JPC SYSTEMIC PATHOLOGY

RESPIRATORY SYSTEM

September 2017

P-N05

 

Slide A:

Signalment (JPC #2237659):  A 6½-year-old Bernese mountain dog

HISTORY:  Unknown

HISTOPATHOLOGIC DESCRIPTION:  Lung:  Effacing approximately 95% of the pulmonary architecture and abutting the moderately thickened pleura is a poorly demarcated, infiltrative, densely cellular neoplasm composed of round to spindle cells (histiocytes) arranged haphazardly in short streams and variably sized sheets separating the pre-existing pulmonary fibrovascular matrix.  Neoplastic cells have variably distinct cell borders, moderate to abundant eosinophilic granular and often microvacuolated to foamy cytoplasm, irregularly round to reniform nuclei with finely stippled chromatin and 1-3 variably distinct nucleoli.  Anisocytosis and anisokaryosis are marked.  Mitotic rate is regionally variable with up to 5 per high power field in the most mitotically active areas and with occasional bizarre mitotic figures.  Within the neoplasm, there are numerous neoplastic multinucleated giant cells containing up to 30 nuclei which occasionally exhibit nuclear molding.  There is multifocal scattered phagocytosis of leukocytes and erythrocytes by neoplastic cells; many degenerate neutrophils, lymphocytes, and plasma cells; mixed areas of lytic and coagulative necrosis; multifocal invasion of vessels by neoplastic cells; rare single cell necrosis; and few ectactic lymphatics.  Multifocally the pleura is lined by reactive mesothelium and expanded up to 500 microns thick by fibrous connective tissue (fibrosis) and fewer inflammatory cells.

MORPHOLOGIC DIAGNOSIS:  Lung:  Histiocytic sarcoma, Bernese mountain dog, canine.

CONDITION:  Disseminated histiocytic sarcoma

Slide B:

Signalment:  13-year-old, female, domestic long hair, feline

HISTORY:  The cat had a 5-day history of increased respiration, with 3-4 days of rapid shallow breathing and 2 weeks of weight loss. The owners had noticed a recent change in the cat's vocalization. Thoracic radiographs revealed a diffuse bronchointerstitial pattern throughout the lungs. There was no response to treatment with bronchodilators or glucocorticoids.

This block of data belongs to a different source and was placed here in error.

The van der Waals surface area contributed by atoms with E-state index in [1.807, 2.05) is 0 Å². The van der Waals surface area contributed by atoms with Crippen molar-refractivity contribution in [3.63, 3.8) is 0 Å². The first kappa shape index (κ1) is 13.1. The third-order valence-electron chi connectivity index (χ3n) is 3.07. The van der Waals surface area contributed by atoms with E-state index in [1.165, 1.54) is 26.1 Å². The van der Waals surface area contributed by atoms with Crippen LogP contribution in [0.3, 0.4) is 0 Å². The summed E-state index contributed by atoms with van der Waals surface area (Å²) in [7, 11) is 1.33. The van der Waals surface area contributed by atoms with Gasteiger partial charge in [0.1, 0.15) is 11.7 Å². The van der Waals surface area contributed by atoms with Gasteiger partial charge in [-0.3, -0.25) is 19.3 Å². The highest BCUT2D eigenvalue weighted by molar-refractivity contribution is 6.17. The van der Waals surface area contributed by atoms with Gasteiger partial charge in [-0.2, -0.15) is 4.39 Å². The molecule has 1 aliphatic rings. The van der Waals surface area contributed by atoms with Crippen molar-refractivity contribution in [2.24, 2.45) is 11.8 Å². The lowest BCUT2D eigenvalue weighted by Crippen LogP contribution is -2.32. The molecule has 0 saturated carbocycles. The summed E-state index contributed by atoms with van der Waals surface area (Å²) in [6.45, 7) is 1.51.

HISTOPATHOLOGIC DESCRIPTION:  Lung:  Throughout the section of lung, large numbers of alveoli and alveolar ducts contain densely packed, round to slightly spindle-shaped cells with variably distinct cell borders that completely fill the alveolar and ductal lumens. The cells form dense rounded clusters within alveoli and are often arranged in a lightly streaming pattern. The infiltrating cells have a histiocytic appearance, characterized by a moderate amount of lightly eosinophilic to pale basophilic cytoplasm, which is sometimes lightly vacuolated, and cell nuclei that are round to oval, often eccentrically placed and slightly indented, and which contain variably condensed basophilic chromatin. Mitotic figures are rare (<1 per 400x field). Some alveoli also contain individual or small central clusters of macrophages with abundant, highly vacuolated, foamy cytoplasm and small condensed nuclei. Many alveoli are segmentally lined by prominent, cuboidal epithelial cells (type II pneumocyte hyperplasia). The smooth muscle within alveolar septa is markedly thickened in many areas (smooth muscle hyperplasia). Peribronchiolar and peribronchial lymphocytes are prominent, and clusters of densely packed lymphocytes with lesser numbers of plasma cells are also scattered throughout the section. Many alveoli contain abundant eosinophilic proteinaceous fluid (edema). In some areas the normal alveolar architecture is replaced by thin interlacing bands of collagenous tissue (interstitial fibrosis), with moderate numbers of lymphocytes and plasma cells and multifocal areas of mild hemorrhage. Alveolar septa are lost in many areas resulting in enlarged, confluent air spaces (emphysema).

MORPHOLOGIC DIAGNOSIS:  Lung:  Alveolar and bronchiolar histiocytosis, proliferative, severe, diffuse with smooth muscle hyperplasia, type II pneumocyte hyperplasia and moderate lymphoplasmacytic and histiocytic inflammation

CONDITION:  Pulmonary Langerhans cell histiocytosis

 

GENERAL DISCUSSION:

TYPICAL CLINICAL FINDINGS:

TYPICAL GROSS FINDINGS:

TYPICAL LIGHT MICROSCOPE FINDINGS:

ULTRASTRUCTURAL FINDINGS: